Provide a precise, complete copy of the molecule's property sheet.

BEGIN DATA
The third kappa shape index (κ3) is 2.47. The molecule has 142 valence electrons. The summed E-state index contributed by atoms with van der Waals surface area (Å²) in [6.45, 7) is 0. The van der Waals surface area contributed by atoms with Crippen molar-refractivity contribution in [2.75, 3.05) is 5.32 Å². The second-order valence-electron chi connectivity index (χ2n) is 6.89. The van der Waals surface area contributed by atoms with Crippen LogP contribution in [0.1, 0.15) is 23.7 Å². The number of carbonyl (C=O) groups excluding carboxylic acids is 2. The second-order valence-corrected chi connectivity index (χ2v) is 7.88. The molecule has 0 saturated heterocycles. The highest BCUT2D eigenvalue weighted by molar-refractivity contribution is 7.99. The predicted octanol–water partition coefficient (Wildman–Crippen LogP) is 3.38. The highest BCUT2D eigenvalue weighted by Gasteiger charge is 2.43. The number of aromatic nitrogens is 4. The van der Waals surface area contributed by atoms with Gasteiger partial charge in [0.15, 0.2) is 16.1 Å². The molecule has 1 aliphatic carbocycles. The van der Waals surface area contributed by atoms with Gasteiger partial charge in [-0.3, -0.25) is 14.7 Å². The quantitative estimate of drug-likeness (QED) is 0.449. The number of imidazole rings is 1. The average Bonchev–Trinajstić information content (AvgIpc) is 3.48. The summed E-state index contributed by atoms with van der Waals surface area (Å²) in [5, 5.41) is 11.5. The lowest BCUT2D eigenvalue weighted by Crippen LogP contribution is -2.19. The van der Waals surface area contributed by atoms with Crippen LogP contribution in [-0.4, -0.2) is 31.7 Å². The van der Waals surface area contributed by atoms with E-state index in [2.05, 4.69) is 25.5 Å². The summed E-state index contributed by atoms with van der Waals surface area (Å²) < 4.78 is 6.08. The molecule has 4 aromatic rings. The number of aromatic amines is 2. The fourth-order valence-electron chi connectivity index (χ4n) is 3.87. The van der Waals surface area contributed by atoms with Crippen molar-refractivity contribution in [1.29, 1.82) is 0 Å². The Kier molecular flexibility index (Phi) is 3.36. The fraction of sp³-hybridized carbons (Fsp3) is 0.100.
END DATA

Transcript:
The third kappa shape index (κ3) is 2.47. The molecule has 142 valence electrons. The summed E-state index contributed by atoms with van der Waals surface area (Å²) in [6.45, 7) is 0. The van der Waals surface area contributed by atoms with Crippen molar-refractivity contribution in [2.75, 3.05) is 5.32 Å². The second-order valence-electron chi connectivity index (χ2n) is 6.89. The van der Waals surface area contributed by atoms with Crippen LogP contribution in [0.1, 0.15) is 23.7 Å². The number of carbonyl (C=O) groups excluding carboxylic acids is 2. The second-order valence-corrected chi connectivity index (χ2v) is 7.88. The molecule has 0 saturated heterocycles. The highest BCUT2D eigenvalue weighted by molar-refractivity contribution is 7.99. The predicted octanol–water partition coefficient (Wildman–Crippen LogP) is 3.38. The highest BCUT2D eigenvalue weighted by Gasteiger charge is 2.43. The number of aromatic nitrogens is 4. The van der Waals surface area contributed by atoms with Gasteiger partial charge in [0.15, 0.2) is 16.1 Å². The molecule has 1 aliphatic carbocycles. The van der Waals surface area contributed by atoms with Gasteiger partial charge in [-0.3, -0.25) is 14.7 Å². The quantitative estimate of drug-likeness (QED) is 0.449. The number of imidazole rings is 1. The average Bonchev–Trinajstić information content (AvgIpc) is 3.48. The summed E-state index contributed by atoms with van der Waals surface area (Å²) in [5, 5.41) is 11.5. The lowest BCUT2D eigenvalue weighted by Crippen LogP contribution is -2.19. The van der Waals surface area contributed by atoms with Crippen LogP contribution in [-0.4, -0.2) is 31.7 Å². The van der Waals surface area contributed by atoms with E-state index in [2.05, 4.69) is 25.5 Å². The summed E-state index contributed by atoms with van der Waals surface area (Å²) < 4.78 is 6.08. The molecule has 4 aromatic rings. The number of aromatic amines is 2. The fourth-order valence-electron chi connectivity index (χ4n) is 3.87. The van der Waals surface area contributed by atoms with Crippen molar-refractivity contribution in [1.29, 1.82) is 0 Å². The Kier molecular flexibility index (Phi) is 3.36. The fraction of sp³-hybridized carbons (Fsp3) is 0.100.